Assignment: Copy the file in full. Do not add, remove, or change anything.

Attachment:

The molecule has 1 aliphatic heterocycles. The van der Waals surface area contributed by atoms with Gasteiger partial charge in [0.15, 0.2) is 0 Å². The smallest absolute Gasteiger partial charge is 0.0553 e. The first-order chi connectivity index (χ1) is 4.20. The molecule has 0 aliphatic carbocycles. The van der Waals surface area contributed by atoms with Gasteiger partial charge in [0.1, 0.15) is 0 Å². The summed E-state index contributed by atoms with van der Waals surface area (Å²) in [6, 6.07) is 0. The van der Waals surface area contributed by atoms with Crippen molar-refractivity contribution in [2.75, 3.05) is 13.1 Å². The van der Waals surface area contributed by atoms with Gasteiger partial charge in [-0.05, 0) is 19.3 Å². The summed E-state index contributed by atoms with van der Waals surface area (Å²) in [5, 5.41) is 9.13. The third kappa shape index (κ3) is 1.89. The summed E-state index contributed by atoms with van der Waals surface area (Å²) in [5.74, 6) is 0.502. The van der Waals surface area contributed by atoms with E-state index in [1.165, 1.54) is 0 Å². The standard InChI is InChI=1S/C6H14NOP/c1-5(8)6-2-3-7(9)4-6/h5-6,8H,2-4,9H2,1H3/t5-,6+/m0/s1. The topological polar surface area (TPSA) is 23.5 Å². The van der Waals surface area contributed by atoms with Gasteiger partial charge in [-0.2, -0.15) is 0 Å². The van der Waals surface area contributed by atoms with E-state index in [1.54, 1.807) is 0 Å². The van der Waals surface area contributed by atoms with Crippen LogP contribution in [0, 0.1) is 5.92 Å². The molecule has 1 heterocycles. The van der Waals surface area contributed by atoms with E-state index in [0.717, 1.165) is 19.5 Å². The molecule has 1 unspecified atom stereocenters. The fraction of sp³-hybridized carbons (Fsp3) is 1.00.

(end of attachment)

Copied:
The molecule has 1 aliphatic heterocycles. The van der Waals surface area contributed by atoms with Gasteiger partial charge in [0.15, 0.2) is 0 Å². The smallest absolute Gasteiger partial charge is 0.0553 e. The first-order chi connectivity index (χ1) is 4.20. The molecule has 0 aliphatic carbocycles. The van der Waals surface area contributed by atoms with Gasteiger partial charge in [0.1, 0.15) is 0 Å². The summed E-state index contributed by atoms with van der Waals surface area (Å²) in [6, 6.07) is 0. The van der Waals surface area contributed by atoms with Crippen molar-refractivity contribution in [2.75, 3.05) is 13.1 Å². The van der Waals surface area contributed by atoms with Gasteiger partial charge in [-0.05, 0) is 19.3 Å². The summed E-state index contributed by atoms with van der Waals surface area (Å²) in [5, 5.41) is 9.13. The third kappa shape index (κ3) is 1.89. The summed E-state index contributed by atoms with van der Waals surface area (Å²) in [5.74, 6) is 0.502. The van der Waals surface area contributed by atoms with E-state index in [1.165, 1.54) is 0 Å². The standard InChI is InChI=1S/C6H14NOP/c1-5(8)6-2-3-7(9)4-6/h5-6,8H,2-4,9H2,1H3/t5-,6+/m0/s1. The topological polar surface area (TPSA) is 23.5 Å². The van der Waals surface area contributed by atoms with Gasteiger partial charge in [-0.2, -0.15) is 0 Å². The van der Waals surface area contributed by atoms with E-state index in [1.54, 1.807) is 0 Å². The van der Waals surface area contributed by atoms with Crippen LogP contribution in [0, 0.1) is 5.92 Å². The molecule has 1 heterocycles. The van der Waals surface area contributed by atoms with E-state index in [0.717, 1.165) is 19.5 Å². The molecule has 1 unspecified atom stereocenters. The fraction of sp³-hybridized carbons (Fsp3) is 1.00.